In this worksheet, we will practice describing the solvation mechanisms of molecules and ionic solids and the enthalpic and entropic changes involved.
Why are and ions strongly solvated in water but not in hexane?
AWater molecules are bent, so ions can occupy the space between bonds. Hexane molecules are straight so cannot interact with ions in this way.
BHexane molecules are much larger than water molecules, so they cannot pack around the small sodium and chloride ions as easily as water can.
CDissolution of ions in hexane is entropically costly, as interactions with ions force the hexane molecules into less flexible folded conformations.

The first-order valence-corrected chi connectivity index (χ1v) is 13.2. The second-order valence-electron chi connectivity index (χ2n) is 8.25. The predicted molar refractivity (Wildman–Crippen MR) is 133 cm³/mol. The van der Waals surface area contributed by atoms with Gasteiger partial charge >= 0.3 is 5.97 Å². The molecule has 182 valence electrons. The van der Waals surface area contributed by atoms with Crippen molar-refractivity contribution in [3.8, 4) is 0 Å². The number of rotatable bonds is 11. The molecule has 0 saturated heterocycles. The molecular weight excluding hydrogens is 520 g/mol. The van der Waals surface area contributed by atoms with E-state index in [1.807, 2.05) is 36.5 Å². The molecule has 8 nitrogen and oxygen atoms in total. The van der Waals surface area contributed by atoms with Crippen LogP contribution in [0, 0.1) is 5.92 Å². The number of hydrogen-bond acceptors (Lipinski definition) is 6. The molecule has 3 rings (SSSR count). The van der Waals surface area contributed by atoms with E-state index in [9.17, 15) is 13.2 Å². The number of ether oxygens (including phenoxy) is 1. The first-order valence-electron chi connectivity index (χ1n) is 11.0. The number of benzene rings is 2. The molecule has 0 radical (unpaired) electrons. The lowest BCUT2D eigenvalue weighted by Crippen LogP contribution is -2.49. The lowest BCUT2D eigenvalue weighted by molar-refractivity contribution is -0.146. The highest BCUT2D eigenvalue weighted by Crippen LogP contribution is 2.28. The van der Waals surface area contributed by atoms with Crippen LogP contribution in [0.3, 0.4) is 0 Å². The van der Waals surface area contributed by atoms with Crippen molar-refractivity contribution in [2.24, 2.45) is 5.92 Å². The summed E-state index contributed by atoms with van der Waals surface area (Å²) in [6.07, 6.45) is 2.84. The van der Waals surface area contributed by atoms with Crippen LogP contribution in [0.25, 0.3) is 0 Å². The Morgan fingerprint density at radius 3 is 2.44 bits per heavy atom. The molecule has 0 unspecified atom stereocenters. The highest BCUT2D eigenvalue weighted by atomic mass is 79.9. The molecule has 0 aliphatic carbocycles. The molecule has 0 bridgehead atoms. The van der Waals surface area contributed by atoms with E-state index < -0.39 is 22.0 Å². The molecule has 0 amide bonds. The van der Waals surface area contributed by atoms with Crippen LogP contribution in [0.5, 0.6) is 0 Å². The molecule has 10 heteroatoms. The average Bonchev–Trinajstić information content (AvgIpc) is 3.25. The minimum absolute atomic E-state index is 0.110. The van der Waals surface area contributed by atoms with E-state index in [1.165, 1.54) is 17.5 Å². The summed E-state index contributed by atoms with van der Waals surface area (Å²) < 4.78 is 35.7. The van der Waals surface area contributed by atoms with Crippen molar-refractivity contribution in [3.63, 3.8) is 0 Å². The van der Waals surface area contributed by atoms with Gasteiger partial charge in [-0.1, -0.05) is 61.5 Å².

DIon-dipole forces between the ions and water are stronger in total than the ionic bonds of sodium chloride. Hexane is non-polar so interacts with ions far more weakly.
EChloride ions deprotonate water molecules, and the resulting ion-ion interactions are stronger in total than the ionic bonds of sodium chloride. Hexane cannot be deprotonated so interacts with ions far more weakly.
Fill in the blanks. Typically, as the temperature of the solvent increases, solids become soluble, and gases become soluble.